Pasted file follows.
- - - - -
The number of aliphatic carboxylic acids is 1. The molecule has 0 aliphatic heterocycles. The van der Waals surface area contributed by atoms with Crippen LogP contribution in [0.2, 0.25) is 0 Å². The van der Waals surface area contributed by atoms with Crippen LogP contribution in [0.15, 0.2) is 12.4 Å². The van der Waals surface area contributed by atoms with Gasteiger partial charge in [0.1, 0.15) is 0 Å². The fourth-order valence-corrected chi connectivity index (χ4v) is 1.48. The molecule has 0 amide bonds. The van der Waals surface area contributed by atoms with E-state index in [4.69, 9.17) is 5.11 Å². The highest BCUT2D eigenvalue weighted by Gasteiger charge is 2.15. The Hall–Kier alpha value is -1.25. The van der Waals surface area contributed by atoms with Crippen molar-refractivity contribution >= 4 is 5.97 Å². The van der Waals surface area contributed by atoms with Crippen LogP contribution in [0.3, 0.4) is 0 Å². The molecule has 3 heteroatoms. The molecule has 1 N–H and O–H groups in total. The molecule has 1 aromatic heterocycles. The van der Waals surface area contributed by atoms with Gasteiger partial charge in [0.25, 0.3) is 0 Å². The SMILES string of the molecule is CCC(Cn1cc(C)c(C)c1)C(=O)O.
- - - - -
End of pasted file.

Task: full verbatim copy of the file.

The number of aliphatic carboxylic acids is 1. The molecule has 0 aliphatic heterocycles. The van der Waals surface area contributed by atoms with Crippen LogP contribution in [0.2, 0.25) is 0 Å². The van der Waals surface area contributed by atoms with Crippen LogP contribution in [0.15, 0.2) is 12.4 Å². The van der Waals surface area contributed by atoms with Gasteiger partial charge in [0.1, 0.15) is 0 Å². The fourth-order valence-corrected chi connectivity index (χ4v) is 1.48. The molecule has 0 amide bonds. The van der Waals surface area contributed by atoms with E-state index in [4.69, 9.17) is 5.11 Å². The highest BCUT2D eigenvalue weighted by Gasteiger charge is 2.15. The Hall–Kier alpha value is -1.25. The van der Waals surface area contributed by atoms with Crippen molar-refractivity contribution >= 4 is 5.97 Å². The van der Waals surface area contributed by atoms with Crippen LogP contribution in [0.3, 0.4) is 0 Å². The molecule has 3 heteroatoms. The molecule has 1 N–H and O–H groups in total. The molecule has 1 aromatic heterocycles. The van der Waals surface area contributed by atoms with Gasteiger partial charge in [0.25, 0.3) is 0 Å². The SMILES string of the molecule is CCC(Cn1cc(C)c(C)c1)C(=O)O.